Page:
In the world of screen technology, MicroLED has quickly become the next big thing. Samsung has already showcased The Wall, a new MicroLED-based TV that spans a whopping 146 inches. And Apple is reportedly investing in MicroLED tech for its devices, including the Apple Watch and possibly the iPhone.
In a conversation about MicroLED with Tom's Guide at CES this year, Andrew Sivori, Samsung Electronics America vice president, called MicroLED "groundbreaking." He added that MicroLED is the first "new TV technology in almost 10 years."
But what is MicroLED, how does it stack up to OLED and when will products based on this tech hit shelves? We'll answer those questions and more in this guide.
What Is MicroLED?
To understand MicroLED, you first need to understand backlighting.
One of the reasons LCDs are considered old and not as desirable today is because they require a backlight in order to work. That backlight creates a more chunky product design, for one, but it can also create uneven brightness, color challenges and other problems.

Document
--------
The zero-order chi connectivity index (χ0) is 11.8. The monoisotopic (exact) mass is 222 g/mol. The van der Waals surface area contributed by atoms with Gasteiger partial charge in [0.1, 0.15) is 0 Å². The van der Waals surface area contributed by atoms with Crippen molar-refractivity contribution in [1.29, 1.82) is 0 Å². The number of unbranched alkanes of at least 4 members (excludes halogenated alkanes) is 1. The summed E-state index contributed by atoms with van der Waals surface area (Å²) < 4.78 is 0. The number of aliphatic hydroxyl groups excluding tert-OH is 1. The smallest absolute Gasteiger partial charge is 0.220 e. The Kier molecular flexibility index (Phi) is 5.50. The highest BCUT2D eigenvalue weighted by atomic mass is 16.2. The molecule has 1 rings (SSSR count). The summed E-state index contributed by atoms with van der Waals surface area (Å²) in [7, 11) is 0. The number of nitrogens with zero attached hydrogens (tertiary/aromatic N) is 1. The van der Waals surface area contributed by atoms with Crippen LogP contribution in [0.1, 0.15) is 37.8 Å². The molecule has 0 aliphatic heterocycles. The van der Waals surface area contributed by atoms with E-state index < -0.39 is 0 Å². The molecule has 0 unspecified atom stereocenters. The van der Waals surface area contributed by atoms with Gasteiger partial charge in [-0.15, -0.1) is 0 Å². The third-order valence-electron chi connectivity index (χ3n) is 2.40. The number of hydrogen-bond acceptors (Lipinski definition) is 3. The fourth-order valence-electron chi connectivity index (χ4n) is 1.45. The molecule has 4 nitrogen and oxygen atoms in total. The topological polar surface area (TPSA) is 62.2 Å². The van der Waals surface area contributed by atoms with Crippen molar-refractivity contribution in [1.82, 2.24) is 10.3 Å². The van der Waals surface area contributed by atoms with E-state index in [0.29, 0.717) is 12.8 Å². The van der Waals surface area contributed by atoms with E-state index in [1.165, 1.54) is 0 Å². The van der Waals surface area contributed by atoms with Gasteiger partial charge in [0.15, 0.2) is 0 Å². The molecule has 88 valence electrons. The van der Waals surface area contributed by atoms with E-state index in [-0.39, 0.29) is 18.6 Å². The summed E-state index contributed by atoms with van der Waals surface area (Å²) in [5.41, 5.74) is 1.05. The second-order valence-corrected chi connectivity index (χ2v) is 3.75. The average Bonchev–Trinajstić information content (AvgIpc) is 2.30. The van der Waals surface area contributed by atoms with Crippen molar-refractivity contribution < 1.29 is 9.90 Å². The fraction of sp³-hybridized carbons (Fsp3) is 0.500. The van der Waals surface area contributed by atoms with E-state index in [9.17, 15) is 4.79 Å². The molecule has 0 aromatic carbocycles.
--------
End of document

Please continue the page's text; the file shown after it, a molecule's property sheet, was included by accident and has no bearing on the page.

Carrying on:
OLEDs, however, are self-emissive, which means they can create their own light. That means they can deliver perfect blacks, outstanding color and allow for product designers to create exceptionally thin — and good-looking — devices. However, OLEDs are built with organic compounds that, over time, start to die off, potentially making them a problem over the long term.
MicroLED is designed to take everything that's great about OLEDs — the self-emissive technology, the perfect blacks and the outstanding colors — while ditching the organic compounds. That translates to MicroLED panels being exceedingly thin and capable of delivering outstanding viewing angles. And because they don't rely on organic compounds, MicroLED panels should be cheaper to produce than OLED. Best of all, MicroLED can technically deliver a brighter picture than OLEDs.
How does MicroLED work, and where will you find it?
According to Ray Soneira, president of DisplayMate Technologies, MicroLED has "been under development for years." He added that the technology was initially designed for "“small displays like watches and smartphones," but Samsung's idea of bringing it to televisions looks to be a sound one.
"TV is a great application for MicroLEDs because of its much lower pixel density, typically under 100 pixels per inch," Soneira said. Lower pixel density means manufacturers wouldn’t need to pack as many sub-pixels into the screen. The lower the pixel density, the easier it is to manufacture a MicroLED set.
But while MicroLED could technically come to any screen in the future, it's not exactly easy to produce.